Your uncle sounds like a smart man. You can't just expect to jump into game development. But that isn't saying you can't do it either. Just start small. You need to learn the foundation and syntax of the language before you can attempt to make anything huge with it.
If you want somewhere to start, start with the tutorial, read forum threads here to get some simple programming ideas, learn what you can and continue to learn. We're always around to help out with any questions you might have regarding specifics to C++.
Look at game programming like you'd look at math. If you don't know your addition and subtraction, you can't multiply. If you can't multiply, you can't do algebra. If you can't do algebra, you can't do trigonometry. Same with programming. If you don't know data types, you will have an impossible time learning classes and functions. Without knowing them, you'll have a very hard time doing much anything else in the language. You don't need to be an expert on the language, but the more you know, the more you can debug your own code without needing help.
Well :( I'm just a teenager and my uncle is a software programmer I believe. I haven't took trigonometry yet, next year I will algebra 2/trigonometry. I hate geometry but I like algebra. Can you help me on learning the foundation and syntax of language? My uncle gave me this book called "Computing concepts with C++ essentials", a beginner book but it looks like its outdated by the look of the book. He (uncle) also told me to skim thro the book and type the codes (examples) down and understand the concept, if not I read the book of that code.
No, project Euler is a bunch of math problems that would take a significant amount of time to do by hand. It test your programming skills, math skills, and logic skills. If you don't know much about programming, I wouldn't suggest starting with this. But it really challenges you later on.
As for reference material, either is. I personally prefer to be able to flip through books, but I also love to be able to google reference material. A lot of your questions on programming can be answered here.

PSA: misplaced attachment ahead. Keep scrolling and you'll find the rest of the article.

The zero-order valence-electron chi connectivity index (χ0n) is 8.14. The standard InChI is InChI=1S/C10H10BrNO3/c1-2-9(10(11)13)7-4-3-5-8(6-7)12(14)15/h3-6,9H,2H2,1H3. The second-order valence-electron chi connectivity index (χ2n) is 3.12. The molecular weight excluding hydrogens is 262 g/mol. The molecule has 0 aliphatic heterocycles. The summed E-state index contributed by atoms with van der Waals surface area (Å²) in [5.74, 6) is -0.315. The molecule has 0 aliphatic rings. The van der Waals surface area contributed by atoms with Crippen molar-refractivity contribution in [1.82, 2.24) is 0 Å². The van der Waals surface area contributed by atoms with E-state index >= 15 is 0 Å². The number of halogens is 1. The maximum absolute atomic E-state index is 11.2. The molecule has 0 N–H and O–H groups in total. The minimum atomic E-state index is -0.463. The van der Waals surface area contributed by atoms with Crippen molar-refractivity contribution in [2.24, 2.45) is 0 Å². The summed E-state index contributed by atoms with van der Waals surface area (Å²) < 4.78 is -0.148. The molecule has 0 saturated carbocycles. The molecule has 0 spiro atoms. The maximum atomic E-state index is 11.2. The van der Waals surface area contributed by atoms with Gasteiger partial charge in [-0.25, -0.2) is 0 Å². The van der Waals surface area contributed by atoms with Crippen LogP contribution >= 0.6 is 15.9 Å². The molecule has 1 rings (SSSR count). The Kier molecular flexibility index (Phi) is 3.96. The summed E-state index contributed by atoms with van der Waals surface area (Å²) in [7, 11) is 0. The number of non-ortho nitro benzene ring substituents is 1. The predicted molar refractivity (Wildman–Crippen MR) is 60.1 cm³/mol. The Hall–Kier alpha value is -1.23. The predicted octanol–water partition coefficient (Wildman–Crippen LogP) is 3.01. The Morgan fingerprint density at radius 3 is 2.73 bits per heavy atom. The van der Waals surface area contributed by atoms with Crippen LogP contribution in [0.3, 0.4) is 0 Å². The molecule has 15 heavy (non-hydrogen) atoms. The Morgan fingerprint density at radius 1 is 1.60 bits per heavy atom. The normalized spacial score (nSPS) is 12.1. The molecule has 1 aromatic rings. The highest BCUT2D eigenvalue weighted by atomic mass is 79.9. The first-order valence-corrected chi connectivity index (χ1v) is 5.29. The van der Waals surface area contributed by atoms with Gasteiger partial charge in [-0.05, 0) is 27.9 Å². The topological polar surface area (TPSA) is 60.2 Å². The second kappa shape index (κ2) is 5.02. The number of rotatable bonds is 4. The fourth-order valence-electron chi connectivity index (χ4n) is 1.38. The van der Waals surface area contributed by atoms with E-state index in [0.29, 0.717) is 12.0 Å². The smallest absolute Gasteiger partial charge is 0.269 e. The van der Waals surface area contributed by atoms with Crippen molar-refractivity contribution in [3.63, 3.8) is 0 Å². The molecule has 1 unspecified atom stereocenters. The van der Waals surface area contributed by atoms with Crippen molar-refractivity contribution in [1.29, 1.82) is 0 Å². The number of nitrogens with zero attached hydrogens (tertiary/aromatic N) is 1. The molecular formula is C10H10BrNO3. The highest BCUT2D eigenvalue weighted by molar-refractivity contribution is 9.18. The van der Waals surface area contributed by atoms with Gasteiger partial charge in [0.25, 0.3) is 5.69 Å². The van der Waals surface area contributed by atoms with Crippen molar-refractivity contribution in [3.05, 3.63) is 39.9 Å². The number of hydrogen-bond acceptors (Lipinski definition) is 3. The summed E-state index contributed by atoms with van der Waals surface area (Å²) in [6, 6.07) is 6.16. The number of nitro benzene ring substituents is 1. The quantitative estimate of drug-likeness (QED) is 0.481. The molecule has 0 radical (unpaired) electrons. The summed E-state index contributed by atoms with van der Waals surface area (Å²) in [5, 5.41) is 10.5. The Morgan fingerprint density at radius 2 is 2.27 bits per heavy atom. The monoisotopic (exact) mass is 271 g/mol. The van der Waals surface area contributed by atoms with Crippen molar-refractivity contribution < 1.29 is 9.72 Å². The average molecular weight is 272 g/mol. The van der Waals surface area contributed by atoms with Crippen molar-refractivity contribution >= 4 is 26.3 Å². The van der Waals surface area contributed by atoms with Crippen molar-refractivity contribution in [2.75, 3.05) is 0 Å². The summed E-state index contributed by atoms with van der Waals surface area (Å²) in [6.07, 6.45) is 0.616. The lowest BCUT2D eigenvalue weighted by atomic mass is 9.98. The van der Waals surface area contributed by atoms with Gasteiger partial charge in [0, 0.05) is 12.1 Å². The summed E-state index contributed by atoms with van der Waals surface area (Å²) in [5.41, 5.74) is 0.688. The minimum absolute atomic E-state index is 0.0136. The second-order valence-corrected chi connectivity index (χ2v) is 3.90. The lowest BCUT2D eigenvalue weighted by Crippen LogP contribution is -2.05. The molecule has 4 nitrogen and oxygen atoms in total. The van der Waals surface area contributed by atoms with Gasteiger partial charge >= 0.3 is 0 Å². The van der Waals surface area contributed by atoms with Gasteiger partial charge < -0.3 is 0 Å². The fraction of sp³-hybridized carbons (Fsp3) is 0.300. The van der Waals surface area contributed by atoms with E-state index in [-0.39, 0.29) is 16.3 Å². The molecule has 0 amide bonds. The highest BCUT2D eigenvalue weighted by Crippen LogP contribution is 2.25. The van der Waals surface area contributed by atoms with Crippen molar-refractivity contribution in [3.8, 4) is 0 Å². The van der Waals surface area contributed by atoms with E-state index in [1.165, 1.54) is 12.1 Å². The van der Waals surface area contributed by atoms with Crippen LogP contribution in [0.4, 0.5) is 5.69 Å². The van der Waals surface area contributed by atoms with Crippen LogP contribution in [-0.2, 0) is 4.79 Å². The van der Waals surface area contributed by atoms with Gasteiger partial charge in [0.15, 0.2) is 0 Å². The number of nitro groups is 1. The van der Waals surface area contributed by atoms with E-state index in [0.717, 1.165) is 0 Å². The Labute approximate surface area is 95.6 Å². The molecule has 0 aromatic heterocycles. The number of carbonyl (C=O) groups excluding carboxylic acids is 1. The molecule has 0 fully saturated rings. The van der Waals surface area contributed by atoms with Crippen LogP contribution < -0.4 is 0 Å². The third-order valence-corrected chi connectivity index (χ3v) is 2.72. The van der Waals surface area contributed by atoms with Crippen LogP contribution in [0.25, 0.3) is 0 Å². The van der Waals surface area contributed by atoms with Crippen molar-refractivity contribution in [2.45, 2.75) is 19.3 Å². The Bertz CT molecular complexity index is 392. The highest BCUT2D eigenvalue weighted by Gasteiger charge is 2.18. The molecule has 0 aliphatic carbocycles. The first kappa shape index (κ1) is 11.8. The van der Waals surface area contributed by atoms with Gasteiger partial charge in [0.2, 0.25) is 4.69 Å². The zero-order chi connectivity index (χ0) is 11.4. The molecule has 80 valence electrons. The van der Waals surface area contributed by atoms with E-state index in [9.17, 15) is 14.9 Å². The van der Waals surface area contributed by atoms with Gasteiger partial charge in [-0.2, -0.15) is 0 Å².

As for learning the language, the sites tutorial is a little hard to follow with little to no knowledge, so maybe use the book. If you get caught up on something, check back here, maybe it'll explain it a little better or clearer.
Lol no, I meant if you don't have much programming knowledge, I wouldn't start with project Euler. You'll get discouraged pretty quickly. Learning any language is easier if you have some kind of previously programming experience. But there is also a bunch of people who learn C++ as their first language.
I'll guess I'll just skim thro the book and learn the basics. Then..... idk what would I do after the basic. I already made some 2D games but there's one that includes scripting like this "vspeed = 10". Idk if my book gives me the basic however it explains each part on "hello.cpp program". One question: what's syntax? lol I might have learned it the last past 2 days but this time i'll keep it on my computer.
I believe syntax is just like the grammar of the language. It's how you have to define/declare variables, functions, etc. How you have to do everything in the language. Syntax is more of the rules we must follow.
Edit: As for the "vspeed = 10" there is a lot of stuff like that in C++, it's called assignment or definition. As you learn more about variables, you'll see what I mean.
You'll be learning the basics for a while, but afterwards, there is a bunch of options Windows API, Open GL, Qt, etc. It's going to be about what appeals to you the most.
No, syntax isn't something that's "included". Syntax is just the entire rules of C++. All the header files are, specifically <iostream>, is an easy for us to use commonly needed things. iostream is simply the input and output to the console, I/O Stream.
Syntax is more like: dataType variableName = value; dataType FunctionName(dataType parameter);
You'll learn much more about syntax, but the italicized words are the actual syntax of how you would do something.
A dataType can be int, char, double, string, etc.
A variableName can be anything you can think of like apples, myName, asjhdfljh, etc.
A value is a value of the dataType that is being assigned to that variable, 1, 'c', 3.14, "Hello", etc.
A parameter is either a variable or a constant of type dataType. These can be either the value or variableName seen as above. As long as these values and variables are of the corresponding dataType, everything is fine.
Also, this is more things you'll learn in depth as you read.